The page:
I have read, and continue to read, a lot of books about making disciples. Currently, I’m finishing up The Multiplier: Making Disciple Makers, by Waylon B. Moore. Dr. Moore is a retired pastor who is known around the world for his teachings on disciple-making. He’s even been called “one of the living pioneers in the area of discipleship training.”
I just read this piece in Chapter Nine, entitled Have a Parent Heart: “Helping disciples means observing their conduct with the opposite sex. Honest and frank words on this subject, spoken in love, must be shared with both single and married disciples so they learn how to ‘keep they heart with all diligence; for out of it are the issues of life’ (Proverbs 4:23).”
That sounds like sound advice and I can’t actually count how many men I’ve talked with about purity and their relationship with the opposite sex. However even though this book was written just three years ago, it’s missing something major in discipling others in the area of purity today.
Just one day before I read this quotation, I was having a frank discussion with a married couple about how we may be missing the mark when we talk with people about sexual purity. They told me the story of a friend of theirs who had been asked to intern with a disciple-making ministry. Recently, this friend had not only left the ministry, he left the faith and was becoming quite angry about the current state of Christianity. I think about him like the fellow in the photo above; all alone in his struggle.
I’ll call this fellow “Joe,” since I can’t even remember his actual name. Joe was attending a required ministry training course on sexual wellness, along with the couple who knew the story. They relate that Joe sat in the back of the room, fuming and rolling his eyes as the trainers spoke about maintaining purity.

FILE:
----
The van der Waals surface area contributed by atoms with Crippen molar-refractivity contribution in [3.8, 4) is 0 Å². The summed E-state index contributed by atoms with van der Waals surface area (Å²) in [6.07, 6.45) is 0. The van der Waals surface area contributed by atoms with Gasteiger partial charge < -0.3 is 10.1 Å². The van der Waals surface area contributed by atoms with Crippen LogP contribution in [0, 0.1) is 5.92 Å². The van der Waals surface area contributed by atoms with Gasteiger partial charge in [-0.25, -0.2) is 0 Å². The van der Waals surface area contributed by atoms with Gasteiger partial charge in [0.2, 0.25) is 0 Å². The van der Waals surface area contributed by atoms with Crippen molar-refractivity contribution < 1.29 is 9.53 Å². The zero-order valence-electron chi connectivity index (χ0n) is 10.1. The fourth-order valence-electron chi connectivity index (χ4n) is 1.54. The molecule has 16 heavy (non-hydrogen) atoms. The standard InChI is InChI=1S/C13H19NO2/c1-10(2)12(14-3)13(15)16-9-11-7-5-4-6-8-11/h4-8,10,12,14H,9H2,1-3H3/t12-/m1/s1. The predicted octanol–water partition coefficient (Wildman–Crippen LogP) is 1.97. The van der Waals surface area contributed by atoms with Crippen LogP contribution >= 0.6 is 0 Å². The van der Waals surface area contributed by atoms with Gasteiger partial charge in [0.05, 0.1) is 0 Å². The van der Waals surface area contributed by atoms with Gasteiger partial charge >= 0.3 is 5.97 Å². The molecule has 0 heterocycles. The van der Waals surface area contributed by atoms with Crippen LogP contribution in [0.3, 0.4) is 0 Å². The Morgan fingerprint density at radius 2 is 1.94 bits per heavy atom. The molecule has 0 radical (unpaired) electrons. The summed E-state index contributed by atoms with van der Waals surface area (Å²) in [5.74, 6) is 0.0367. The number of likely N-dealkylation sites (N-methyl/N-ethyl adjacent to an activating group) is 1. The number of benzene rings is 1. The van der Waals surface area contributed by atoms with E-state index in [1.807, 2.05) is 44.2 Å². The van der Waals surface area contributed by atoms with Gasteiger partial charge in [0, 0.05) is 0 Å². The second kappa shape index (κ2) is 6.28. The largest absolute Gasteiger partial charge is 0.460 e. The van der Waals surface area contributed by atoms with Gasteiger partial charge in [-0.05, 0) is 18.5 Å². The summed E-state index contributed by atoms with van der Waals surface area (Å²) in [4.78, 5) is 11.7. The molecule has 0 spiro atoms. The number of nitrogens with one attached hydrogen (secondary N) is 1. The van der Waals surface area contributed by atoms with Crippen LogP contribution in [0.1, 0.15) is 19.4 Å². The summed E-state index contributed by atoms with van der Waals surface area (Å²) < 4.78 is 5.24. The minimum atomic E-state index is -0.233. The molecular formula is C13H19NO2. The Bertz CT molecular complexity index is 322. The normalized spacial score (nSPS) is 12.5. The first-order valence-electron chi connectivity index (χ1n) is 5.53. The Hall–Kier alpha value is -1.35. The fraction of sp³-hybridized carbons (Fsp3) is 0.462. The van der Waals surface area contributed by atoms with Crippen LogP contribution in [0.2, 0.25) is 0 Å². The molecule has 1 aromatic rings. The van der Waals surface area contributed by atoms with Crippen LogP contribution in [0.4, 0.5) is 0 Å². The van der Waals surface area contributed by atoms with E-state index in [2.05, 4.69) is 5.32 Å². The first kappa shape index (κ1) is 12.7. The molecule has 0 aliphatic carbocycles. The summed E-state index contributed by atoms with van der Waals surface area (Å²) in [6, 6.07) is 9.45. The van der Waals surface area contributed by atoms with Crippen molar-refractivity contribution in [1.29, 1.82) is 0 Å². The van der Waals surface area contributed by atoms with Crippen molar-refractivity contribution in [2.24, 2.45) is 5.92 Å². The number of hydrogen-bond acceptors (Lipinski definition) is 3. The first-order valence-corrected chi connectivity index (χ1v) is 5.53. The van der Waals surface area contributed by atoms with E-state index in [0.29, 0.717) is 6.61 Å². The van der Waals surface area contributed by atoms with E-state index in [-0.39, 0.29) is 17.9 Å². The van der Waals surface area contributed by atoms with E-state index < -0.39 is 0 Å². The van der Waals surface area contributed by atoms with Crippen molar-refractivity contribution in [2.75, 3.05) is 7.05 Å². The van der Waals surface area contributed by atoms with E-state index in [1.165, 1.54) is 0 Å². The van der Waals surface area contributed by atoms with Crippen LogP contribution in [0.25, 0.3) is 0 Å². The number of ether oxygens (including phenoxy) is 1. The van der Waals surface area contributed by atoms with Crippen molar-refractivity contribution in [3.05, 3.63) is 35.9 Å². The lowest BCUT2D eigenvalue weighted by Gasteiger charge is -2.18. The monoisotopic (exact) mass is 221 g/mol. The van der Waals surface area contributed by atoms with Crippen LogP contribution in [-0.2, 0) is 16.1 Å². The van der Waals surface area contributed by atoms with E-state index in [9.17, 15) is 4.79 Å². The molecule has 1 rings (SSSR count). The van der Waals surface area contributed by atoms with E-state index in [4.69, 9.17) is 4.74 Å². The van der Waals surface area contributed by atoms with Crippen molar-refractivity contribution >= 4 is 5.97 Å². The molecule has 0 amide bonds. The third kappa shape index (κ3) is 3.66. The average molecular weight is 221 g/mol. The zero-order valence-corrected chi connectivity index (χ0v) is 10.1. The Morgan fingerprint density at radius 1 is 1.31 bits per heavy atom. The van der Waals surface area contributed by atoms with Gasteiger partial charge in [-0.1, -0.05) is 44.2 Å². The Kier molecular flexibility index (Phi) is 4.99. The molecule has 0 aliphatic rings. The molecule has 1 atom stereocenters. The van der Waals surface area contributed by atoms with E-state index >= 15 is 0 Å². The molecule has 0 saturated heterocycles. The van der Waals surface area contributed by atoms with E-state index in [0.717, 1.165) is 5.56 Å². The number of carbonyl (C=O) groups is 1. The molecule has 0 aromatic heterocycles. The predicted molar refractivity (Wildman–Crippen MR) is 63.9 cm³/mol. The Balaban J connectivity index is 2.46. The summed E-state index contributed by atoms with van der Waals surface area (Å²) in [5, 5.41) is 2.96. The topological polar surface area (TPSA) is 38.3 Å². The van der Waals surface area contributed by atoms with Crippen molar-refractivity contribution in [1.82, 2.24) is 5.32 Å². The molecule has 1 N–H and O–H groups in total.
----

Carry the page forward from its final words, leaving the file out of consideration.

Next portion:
Why was Joe so angry and disengaged in a subject that many men have eagerly, though candidly, talked about with me? Because the training wasn’t scratching Joe where he itched. Joe didn’t have a problem in his conduct with the opposite sex (to refer back to Dr. Moore’s quote). Joe wasn’t even interested in the opposite sex. Joe’s interests were in people of the same sex. The training wasn’t even considering that anyone in the room might have that kind of attraction.
One of the first rules of discipling someone is to know them. Know your man. Know your ma’am. These have been basic instructions in disciple-making since I became a Christian. Your disciple’s interests or inclinations, or even his activities in this area of life are based on deeply held ideas and feelings. If we don’t take the time to really know who it is that we’re discipling, we’ll most likely wind up with a disconnected, and even angry, Joe.
You may not be comfortable asking a question about sexual orientation or attraction. But think about how the other person feels if you never go there, and worse, you disciple them based on your assumption that he’s just like you. Quite frankly, I’ve never had anyone get angry when I asked them about this. And yes, I’ve asked it a lot.
What are the assumptions that you might be working under? There are probably a number that you would never even consider until you realize (or are told) that you’re headed the wrong direction. Do you ask someone you’ve recently met to get coffee in order to get to know them? Not everyone drinks coffee, including me. (I got asked to meet for coffee again today!) Do you assume there’s an interest in cars, or cooking, or video games? You might think that because you’re from the same generation that you have the same interests. And you’ll be wrong fairly often.
Check your assumptions at the door. Ask more questions; lots more! That’s the best way to disciple someone.
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Photo credit: https://www.splitshire.com/solitary-man-pub/